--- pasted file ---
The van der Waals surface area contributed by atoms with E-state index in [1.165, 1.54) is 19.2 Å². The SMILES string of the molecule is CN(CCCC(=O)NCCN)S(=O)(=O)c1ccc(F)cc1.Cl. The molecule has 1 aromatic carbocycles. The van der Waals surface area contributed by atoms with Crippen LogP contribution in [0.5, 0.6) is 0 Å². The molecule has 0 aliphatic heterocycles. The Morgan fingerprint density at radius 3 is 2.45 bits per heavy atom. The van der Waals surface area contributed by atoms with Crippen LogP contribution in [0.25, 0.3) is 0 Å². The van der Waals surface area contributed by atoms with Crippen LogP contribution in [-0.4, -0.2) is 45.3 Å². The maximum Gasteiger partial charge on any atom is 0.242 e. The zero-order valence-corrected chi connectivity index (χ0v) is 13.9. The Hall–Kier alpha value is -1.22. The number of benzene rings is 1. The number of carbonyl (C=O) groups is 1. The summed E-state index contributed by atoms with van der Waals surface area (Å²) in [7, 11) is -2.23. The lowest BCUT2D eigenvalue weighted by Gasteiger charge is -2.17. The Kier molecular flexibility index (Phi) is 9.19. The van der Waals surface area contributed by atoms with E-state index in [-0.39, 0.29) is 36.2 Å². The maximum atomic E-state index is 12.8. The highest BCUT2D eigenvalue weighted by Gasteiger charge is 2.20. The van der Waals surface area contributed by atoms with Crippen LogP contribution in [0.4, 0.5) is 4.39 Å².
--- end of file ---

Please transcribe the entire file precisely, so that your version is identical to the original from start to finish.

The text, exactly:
The van der Waals surface area contributed by atoms with E-state index in [1.165, 1.54) is 19.2 Å². The SMILES string of the molecule is CN(CCCC(=O)NCCN)S(=O)(=O)c1ccc(F)cc1.Cl. The molecule has 1 aromatic carbocycles. The van der Waals surface area contributed by atoms with Crippen LogP contribution in [0.5, 0.6) is 0 Å². The molecule has 0 aliphatic heterocycles. The Morgan fingerprint density at radius 3 is 2.45 bits per heavy atom. The van der Waals surface area contributed by atoms with Crippen LogP contribution in [0.25, 0.3) is 0 Å². The van der Waals surface area contributed by atoms with Crippen LogP contribution in [-0.4, -0.2) is 45.3 Å². The maximum Gasteiger partial charge on any atom is 0.242 e. The zero-order valence-corrected chi connectivity index (χ0v) is 13.9. The Hall–Kier alpha value is -1.22. The number of benzene rings is 1. The number of carbonyl (C=O) groups is 1. The summed E-state index contributed by atoms with van der Waals surface area (Å²) in [7, 11) is -2.23. The lowest BCUT2D eigenvalue weighted by Gasteiger charge is -2.17. The Kier molecular flexibility index (Phi) is 9.19. The van der Waals surface area contributed by atoms with E-state index in [-0.39, 0.29) is 36.2 Å². The maximum atomic E-state index is 12.8. The highest BCUT2D eigenvalue weighted by Gasteiger charge is 2.20. The van der Waals surface area contributed by atoms with Crippen LogP contribution in [0.4, 0.5) is 4.39 Å².